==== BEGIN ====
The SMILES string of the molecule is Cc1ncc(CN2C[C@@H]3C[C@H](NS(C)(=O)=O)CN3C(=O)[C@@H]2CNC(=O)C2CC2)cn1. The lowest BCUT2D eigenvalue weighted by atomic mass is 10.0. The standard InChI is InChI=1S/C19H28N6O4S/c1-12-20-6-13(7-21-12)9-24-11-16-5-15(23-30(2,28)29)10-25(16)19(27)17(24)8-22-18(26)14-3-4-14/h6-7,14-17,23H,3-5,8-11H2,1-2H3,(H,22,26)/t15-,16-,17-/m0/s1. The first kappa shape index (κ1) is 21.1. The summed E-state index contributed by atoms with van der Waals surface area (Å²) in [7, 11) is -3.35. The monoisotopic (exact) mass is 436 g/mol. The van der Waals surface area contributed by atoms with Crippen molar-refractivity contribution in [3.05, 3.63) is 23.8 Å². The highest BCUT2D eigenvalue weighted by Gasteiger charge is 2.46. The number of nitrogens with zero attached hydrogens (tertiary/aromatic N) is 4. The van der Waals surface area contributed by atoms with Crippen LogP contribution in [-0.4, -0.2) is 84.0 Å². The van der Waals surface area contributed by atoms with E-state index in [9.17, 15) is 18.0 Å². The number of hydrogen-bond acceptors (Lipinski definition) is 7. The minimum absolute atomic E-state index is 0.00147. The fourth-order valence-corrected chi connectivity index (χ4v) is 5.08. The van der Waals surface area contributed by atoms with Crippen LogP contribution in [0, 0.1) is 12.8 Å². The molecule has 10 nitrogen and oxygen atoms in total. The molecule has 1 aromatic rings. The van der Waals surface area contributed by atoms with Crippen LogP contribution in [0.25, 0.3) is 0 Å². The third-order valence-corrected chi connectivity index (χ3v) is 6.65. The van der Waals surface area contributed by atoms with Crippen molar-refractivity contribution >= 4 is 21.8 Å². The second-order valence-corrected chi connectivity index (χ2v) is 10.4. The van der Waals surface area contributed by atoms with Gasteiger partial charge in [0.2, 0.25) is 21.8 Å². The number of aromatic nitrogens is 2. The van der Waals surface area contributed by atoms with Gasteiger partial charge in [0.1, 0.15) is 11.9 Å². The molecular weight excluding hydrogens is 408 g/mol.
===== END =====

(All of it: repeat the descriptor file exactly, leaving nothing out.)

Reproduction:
The SMILES string of the molecule is Cc1ncc(CN2C[C@@H]3C[C@H](NS(C)(=O)=O)CN3C(=O)[C@@H]2CNC(=O)C2CC2)cn1. The lowest BCUT2D eigenvalue weighted by atomic mass is 10.0. The standard InChI is InChI=1S/C19H28N6O4S/c1-12-20-6-13(7-21-12)9-24-11-16-5-15(23-30(2,28)29)10-25(16)19(27)17(24)8-22-18(26)14-3-4-14/h6-7,14-17,23H,3-5,8-11H2,1-2H3,(H,22,26)/t15-,16-,17-/m0/s1. The first kappa shape index (κ1) is 21.1. The summed E-state index contributed by atoms with van der Waals surface area (Å²) in [7, 11) is -3.35. The monoisotopic (exact) mass is 436 g/mol. The van der Waals surface area contributed by atoms with Crippen molar-refractivity contribution in [3.05, 3.63) is 23.8 Å². The highest BCUT2D eigenvalue weighted by Gasteiger charge is 2.46. The number of nitrogens with zero attached hydrogens (tertiary/aromatic N) is 4. The van der Waals surface area contributed by atoms with Crippen LogP contribution in [-0.4, -0.2) is 84.0 Å². The van der Waals surface area contributed by atoms with E-state index in [9.17, 15) is 18.0 Å². The number of hydrogen-bond acceptors (Lipinski definition) is 7. The minimum absolute atomic E-state index is 0.00147. The fourth-order valence-corrected chi connectivity index (χ4v) is 5.08. The van der Waals surface area contributed by atoms with Crippen LogP contribution in [0, 0.1) is 12.8 Å². The molecule has 10 nitrogen and oxygen atoms in total. The molecule has 1 aromatic rings. The van der Waals surface area contributed by atoms with Crippen LogP contribution in [0.25, 0.3) is 0 Å². The third-order valence-corrected chi connectivity index (χ3v) is 6.65. The van der Waals surface area contributed by atoms with Crippen molar-refractivity contribution >= 4 is 21.8 Å². The second-order valence-corrected chi connectivity index (χ2v) is 10.4. The van der Waals surface area contributed by atoms with Gasteiger partial charge in [0.2, 0.25) is 21.8 Å². The number of aromatic nitrogens is 2. The van der Waals surface area contributed by atoms with Gasteiger partial charge in [0.1, 0.15) is 11.9 Å². The molecular weight excluding hydrogens is 408 g/mol.